Wednesday, October 12, 2016
Published January 2011 by Penguin Group
Narrated by Kirsten Potter
Source: paperback and audiobook copies are mine
Three sisters have returned to their childhood home, reuniting the eccentric Andreas family. Here, books are a passion (there is no problem a library card can't solve) and TV is something other people watch. Their father-a professor of Shakespeare who speaks almost exclusively in verse-named them after the Bard's heroines. It's a lot to live up to.
The sisters have a hard time communicating with their parents and their lovers, but especially with one another. What can the shy homebody eldest sister, the fast-living middle child, and the bohemian youngest sibling have in common? Only that none has found life to be what was expected; and now, faced with their parents' frailty and their own personal disappointments, not even a book can solve what ails them...
What I Liked:
These were three sisters who have suffered the differences of their personalities and their places in the family, who are each dealing with their own problems. But Brown doesn't burden them with overly dramatic pasts and secrets that make it hard to believe they will ever be able to forgive each other.
The narration. Kirsten Potter is a reader I will look for again. It helps, of course, that of the five main characters, four were female. Still, her male characters were more than acceptable.
The relationship between the sisters is plausible and relatable. They bicker, they hide things from each other, they know how to get under each other's skin but they also know how to read each other when something is wrong. They love each other, even when they don't know it.
The battle between the insular world of Barnwell, Ohio and its college and the outside world each of the girls has to come to terms with. Brown paints a fair portrait of both options.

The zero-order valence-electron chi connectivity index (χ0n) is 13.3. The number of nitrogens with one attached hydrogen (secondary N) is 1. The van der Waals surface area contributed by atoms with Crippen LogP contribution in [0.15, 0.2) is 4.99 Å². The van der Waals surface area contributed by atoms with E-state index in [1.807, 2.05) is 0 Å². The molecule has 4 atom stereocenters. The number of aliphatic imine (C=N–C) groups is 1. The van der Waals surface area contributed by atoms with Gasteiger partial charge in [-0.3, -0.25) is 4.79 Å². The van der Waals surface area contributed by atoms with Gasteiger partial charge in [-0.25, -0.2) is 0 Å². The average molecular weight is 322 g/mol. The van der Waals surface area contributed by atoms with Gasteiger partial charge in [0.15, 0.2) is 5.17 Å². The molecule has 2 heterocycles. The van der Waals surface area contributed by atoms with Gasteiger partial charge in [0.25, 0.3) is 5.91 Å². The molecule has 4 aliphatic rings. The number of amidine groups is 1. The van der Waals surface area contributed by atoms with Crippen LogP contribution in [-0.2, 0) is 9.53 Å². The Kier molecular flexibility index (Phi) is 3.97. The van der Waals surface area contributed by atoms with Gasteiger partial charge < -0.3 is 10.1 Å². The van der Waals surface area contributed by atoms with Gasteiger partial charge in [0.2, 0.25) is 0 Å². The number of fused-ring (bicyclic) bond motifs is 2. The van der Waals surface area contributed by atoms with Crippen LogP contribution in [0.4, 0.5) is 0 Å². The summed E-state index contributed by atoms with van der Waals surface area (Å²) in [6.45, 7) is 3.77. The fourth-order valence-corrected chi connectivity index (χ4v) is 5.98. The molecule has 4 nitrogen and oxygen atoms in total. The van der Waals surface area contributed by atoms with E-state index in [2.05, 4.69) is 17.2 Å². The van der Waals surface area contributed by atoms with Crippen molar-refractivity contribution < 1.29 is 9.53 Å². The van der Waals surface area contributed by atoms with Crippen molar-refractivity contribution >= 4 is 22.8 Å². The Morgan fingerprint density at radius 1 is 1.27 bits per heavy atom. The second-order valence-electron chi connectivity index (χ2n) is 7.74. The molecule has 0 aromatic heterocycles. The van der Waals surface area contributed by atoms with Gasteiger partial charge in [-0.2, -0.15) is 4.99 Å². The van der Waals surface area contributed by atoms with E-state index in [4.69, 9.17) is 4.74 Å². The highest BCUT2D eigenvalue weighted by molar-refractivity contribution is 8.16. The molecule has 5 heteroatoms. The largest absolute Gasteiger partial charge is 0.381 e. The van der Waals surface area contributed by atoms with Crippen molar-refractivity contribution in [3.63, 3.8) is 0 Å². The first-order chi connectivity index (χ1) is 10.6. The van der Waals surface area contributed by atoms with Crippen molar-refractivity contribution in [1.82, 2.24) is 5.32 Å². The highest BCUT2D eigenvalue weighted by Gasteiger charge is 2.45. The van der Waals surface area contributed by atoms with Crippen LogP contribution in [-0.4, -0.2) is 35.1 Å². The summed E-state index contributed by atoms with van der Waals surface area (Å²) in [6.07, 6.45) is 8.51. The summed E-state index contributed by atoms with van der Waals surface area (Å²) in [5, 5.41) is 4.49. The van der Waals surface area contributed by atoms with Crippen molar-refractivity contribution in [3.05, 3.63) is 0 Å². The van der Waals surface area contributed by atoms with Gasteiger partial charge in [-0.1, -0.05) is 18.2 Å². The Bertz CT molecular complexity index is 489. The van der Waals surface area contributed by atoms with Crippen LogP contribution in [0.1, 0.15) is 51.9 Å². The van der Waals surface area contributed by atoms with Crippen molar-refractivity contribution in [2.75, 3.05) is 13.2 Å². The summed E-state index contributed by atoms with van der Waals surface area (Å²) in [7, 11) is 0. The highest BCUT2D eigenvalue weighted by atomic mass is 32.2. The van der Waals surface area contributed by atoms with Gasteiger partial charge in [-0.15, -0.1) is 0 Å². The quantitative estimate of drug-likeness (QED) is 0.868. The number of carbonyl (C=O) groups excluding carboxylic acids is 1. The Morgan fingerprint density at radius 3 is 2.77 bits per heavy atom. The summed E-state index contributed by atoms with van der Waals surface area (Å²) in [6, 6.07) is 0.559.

Oh so many references to books. This is an entire family of readers. A library plays a big part in the characters' lives. And all of the Shakespeare makes the book more literary than the story might otherwise feel.
The ending was just what I wanted from the book. Happiness in the right places. Resolution. And a little unpredictability.
What Didn't Work As Well For Me:
The Andreas parents are benignly negligent. I always have a hard time with that because it's so hard for me to relate to - my childhood memories are filled with interactions with my parents. Their discipline, care, proven love are clear reasons why I love them. How does someone love their parents as much as I love mine when they didn't have that background?
And the Shakespeare. I know I just said it was a good thing. But there was just so much of it. The father is a man whose passion has run amok (the girls are Rosalind - As You Like It, Bianca - The Taming of The Shrew, and Cordelia - King Lear after all) and who speaks almost entirely in quotes from the Bard. And I'm sure some of that would have rubbed off. But it just felt like too much some of the time. Still, it did go to show that Shakespeare is a guy that seems to have had an answer for everything.
Would I recommend it?
Yes. While there is some heavier subject matter, the book is not overly dark. In fact it's filled with a great deal of humor. With all of the relationships to discuss, the idea of small town versus big city, the concept of birth order, and an overarching theme of responsibility, there's a lot here a book club would find discussion-worthy.